“During the course of this age-verification assessment, the BBFC will normally be able to identify the following in relation to data protection compliance concerns: failure to include clear information for end-users on data protection and how data is used; and requesting more data than is necessary to confirm age, for example, physical location information.”

If that happens they will inform the Information Commissioner’s Office (ICO) of those concerns but leave it up to them to investigate

Crucially it seems, under these guidelines, that they would continue regard an AV provider as meeting their requirements even if they fail to satisfy any privacy requirements.

There is a whole additional section (section 4) on the ICO which largely repeats the role that organisation already has and current data protection legislation. The only thing that appears specific to age-verification is at part 4(8):

“The ICO will promote good information rights practices in adult content providers by:

    1. providing support where appropriate to online pornography services regarding questions related to data protection and privacy matters in relation to age-verification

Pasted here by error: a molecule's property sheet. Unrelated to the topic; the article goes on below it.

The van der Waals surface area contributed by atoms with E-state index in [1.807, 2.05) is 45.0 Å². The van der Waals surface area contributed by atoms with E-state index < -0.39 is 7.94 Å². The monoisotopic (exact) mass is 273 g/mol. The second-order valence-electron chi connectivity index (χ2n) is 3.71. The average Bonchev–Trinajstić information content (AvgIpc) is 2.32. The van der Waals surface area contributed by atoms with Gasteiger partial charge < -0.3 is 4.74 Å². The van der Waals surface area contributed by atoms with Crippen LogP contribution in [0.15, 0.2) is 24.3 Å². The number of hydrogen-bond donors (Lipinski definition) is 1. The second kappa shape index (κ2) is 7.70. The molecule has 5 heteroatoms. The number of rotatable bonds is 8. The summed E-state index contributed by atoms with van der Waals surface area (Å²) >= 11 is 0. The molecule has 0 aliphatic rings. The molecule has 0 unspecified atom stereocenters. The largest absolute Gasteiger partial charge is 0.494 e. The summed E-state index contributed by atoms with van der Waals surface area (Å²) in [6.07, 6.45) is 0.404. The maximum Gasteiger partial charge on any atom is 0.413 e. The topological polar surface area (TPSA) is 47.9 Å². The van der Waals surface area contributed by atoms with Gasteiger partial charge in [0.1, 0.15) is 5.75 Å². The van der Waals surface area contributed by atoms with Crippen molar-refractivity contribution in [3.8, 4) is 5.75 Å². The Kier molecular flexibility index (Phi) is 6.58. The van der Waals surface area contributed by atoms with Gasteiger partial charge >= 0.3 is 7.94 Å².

2. agreeing a referral process with the BBFC, for use where data protection compliance concerns arise as part of assessment of age-verification effectiveness
    3. agreeing arrangements with the BBFC in a Memorandum of Understanding to be made publicly available”

Summary – The Good

Firstly there is a lot of transparency as to how the BBFC will operate this regime and it confirms that it will be a proportionate regime focussed on child protection and compliance with the law rather than internet censorship.

From ministerial comments it would seem that this is not the intention of the Act:

“[Kevin Brennan]: …..concerns have been raised in the press that the new clauses go beyond a backstop power to block sites to under-18s and could be used in practice to extend internet censorship to adults. The Government need to be clear whether that is the intention of the new clauses.

[Matt Hancock (Minister)]: I have also seen those reports. I think that they misread the Bill. That is neither our intention, nor our understanding of the working of the new clauses.”

An important part of that proportionate regime is the idea of a ‘provisional determination of non-compliance’. That will allow sites to be put ‘on notice’ that they don’t comply and have chance to put things right. With any sort of regulation there will always be circumstances of organisations that are unwittingly non-compliant and would be rather unjust for them to face potential action for a misinterpretation. There could do with being greater clarity on this though (see below)